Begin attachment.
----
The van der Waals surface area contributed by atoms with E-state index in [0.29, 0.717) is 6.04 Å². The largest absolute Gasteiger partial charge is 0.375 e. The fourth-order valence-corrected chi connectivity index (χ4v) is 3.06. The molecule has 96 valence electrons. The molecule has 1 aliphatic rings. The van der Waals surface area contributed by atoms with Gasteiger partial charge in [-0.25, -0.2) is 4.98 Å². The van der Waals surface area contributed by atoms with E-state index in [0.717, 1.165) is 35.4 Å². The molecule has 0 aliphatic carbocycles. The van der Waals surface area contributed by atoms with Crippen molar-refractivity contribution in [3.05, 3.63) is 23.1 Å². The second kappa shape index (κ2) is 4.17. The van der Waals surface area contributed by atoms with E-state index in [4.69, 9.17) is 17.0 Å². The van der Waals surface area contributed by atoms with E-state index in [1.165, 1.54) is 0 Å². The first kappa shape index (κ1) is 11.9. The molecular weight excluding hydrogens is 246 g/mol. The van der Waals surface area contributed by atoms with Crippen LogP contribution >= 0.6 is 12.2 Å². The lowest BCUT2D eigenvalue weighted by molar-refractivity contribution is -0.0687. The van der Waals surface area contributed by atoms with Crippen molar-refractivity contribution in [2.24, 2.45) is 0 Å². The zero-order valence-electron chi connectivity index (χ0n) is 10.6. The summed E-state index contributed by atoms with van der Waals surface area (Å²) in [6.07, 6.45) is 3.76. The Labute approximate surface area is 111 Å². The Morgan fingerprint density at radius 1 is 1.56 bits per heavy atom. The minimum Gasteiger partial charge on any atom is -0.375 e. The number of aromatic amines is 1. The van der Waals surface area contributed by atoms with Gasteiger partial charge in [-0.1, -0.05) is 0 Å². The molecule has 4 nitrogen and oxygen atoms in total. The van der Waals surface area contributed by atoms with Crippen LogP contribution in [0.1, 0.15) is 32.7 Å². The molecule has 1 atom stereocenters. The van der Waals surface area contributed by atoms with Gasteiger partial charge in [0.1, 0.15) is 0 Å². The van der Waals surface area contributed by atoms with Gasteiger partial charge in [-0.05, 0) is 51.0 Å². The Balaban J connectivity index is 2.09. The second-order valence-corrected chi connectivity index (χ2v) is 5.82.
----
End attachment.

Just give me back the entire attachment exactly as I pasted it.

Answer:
The van der Waals surface area contributed by atoms with E-state index in [0.29, 0.717) is 6.04 Å². The largest absolute Gasteiger partial charge is 0.375 e. The fourth-order valence-corrected chi connectivity index (χ4v) is 3.06. The molecule has 96 valence electrons. The molecule has 1 aliphatic rings. The van der Waals surface area contributed by atoms with Gasteiger partial charge in [-0.25, -0.2) is 4.98 Å². The van der Waals surface area contributed by atoms with E-state index in [0.717, 1.165) is 35.4 Å². The molecule has 0 aliphatic carbocycles. The van der Waals surface area contributed by atoms with Crippen molar-refractivity contribution in [3.05, 3.63) is 23.1 Å². The second kappa shape index (κ2) is 4.17. The van der Waals surface area contributed by atoms with E-state index in [4.69, 9.17) is 17.0 Å². The van der Waals surface area contributed by atoms with E-state index in [1.165, 1.54) is 0 Å². The first kappa shape index (κ1) is 11.9. The molecular weight excluding hydrogens is 246 g/mol. The van der Waals surface area contributed by atoms with Crippen LogP contribution >= 0.6 is 12.2 Å². The lowest BCUT2D eigenvalue weighted by molar-refractivity contribution is -0.0687. The van der Waals surface area contributed by atoms with Crippen molar-refractivity contribution in [2.24, 2.45) is 0 Å². The zero-order valence-electron chi connectivity index (χ0n) is 10.6. The summed E-state index contributed by atoms with van der Waals surface area (Å²) in [6.07, 6.45) is 3.76. The Labute approximate surface area is 111 Å². The Morgan fingerprint density at radius 1 is 1.56 bits per heavy atom. The minimum Gasteiger partial charge on any atom is -0.375 e. The number of aromatic amines is 1. The van der Waals surface area contributed by atoms with Gasteiger partial charge in [-0.1, -0.05) is 0 Å². The molecule has 4 nitrogen and oxygen atoms in total. The van der Waals surface area contributed by atoms with Crippen LogP contribution in [0.1, 0.15) is 32.7 Å². The molecule has 1 atom stereocenters. The van der Waals surface area contributed by atoms with Gasteiger partial charge in [0.1, 0.15) is 0 Å². The van der Waals surface area contributed by atoms with Gasteiger partial charge in [-0.05, 0) is 51.0 Å². The Balaban J connectivity index is 2.09. The second-order valence-corrected chi connectivity index (χ2v) is 5.82.